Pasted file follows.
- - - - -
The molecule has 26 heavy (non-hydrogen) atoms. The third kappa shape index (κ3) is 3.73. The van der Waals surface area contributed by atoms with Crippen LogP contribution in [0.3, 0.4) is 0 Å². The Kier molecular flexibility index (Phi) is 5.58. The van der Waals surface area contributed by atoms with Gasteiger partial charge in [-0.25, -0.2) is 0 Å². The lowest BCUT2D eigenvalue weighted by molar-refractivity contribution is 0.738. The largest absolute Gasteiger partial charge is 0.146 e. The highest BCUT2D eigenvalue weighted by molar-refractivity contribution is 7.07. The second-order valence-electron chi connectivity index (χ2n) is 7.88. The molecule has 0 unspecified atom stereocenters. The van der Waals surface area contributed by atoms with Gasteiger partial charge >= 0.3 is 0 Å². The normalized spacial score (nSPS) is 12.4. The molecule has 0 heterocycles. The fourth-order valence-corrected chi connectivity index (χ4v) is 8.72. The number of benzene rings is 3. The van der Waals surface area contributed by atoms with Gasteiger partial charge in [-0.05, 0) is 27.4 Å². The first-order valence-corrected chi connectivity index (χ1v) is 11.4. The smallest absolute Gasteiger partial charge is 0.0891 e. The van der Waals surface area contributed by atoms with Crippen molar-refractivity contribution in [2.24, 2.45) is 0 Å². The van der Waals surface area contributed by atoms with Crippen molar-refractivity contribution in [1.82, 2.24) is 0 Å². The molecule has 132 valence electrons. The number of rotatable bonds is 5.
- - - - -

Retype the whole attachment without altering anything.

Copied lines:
The molecule has 26 heavy (non-hydrogen) atoms. The third kappa shape index (κ3) is 3.73. The van der Waals surface area contributed by atoms with Crippen LogP contribution in [0.3, 0.4) is 0 Å². The Kier molecular flexibility index (Phi) is 5.58. The van der Waals surface area contributed by atoms with Gasteiger partial charge in [-0.25, -0.2) is 0 Å². The lowest BCUT2D eigenvalue weighted by molar-refractivity contribution is 0.738. The largest absolute Gasteiger partial charge is 0.146 e. The highest BCUT2D eigenvalue weighted by molar-refractivity contribution is 7.07. The second-order valence-electron chi connectivity index (χ2n) is 7.88. The molecule has 0 unspecified atom stereocenters. The van der Waals surface area contributed by atoms with Gasteiger partial charge >= 0.3 is 0 Å². The normalized spacial score (nSPS) is 12.4. The molecule has 0 heterocycles. The fourth-order valence-corrected chi connectivity index (χ4v) is 8.72. The number of benzene rings is 3. The van der Waals surface area contributed by atoms with Gasteiger partial charge in [-0.05, 0) is 27.4 Å². The first-order valence-corrected chi connectivity index (χ1v) is 11.4. The smallest absolute Gasteiger partial charge is 0.0891 e. The van der Waals surface area contributed by atoms with Crippen molar-refractivity contribution in [2.24, 2.45) is 0 Å². The van der Waals surface area contributed by atoms with Crippen molar-refractivity contribution in [1.82, 2.24) is 0 Å². The molecule has 132 valence electrons. The number of rotatable bonds is 5.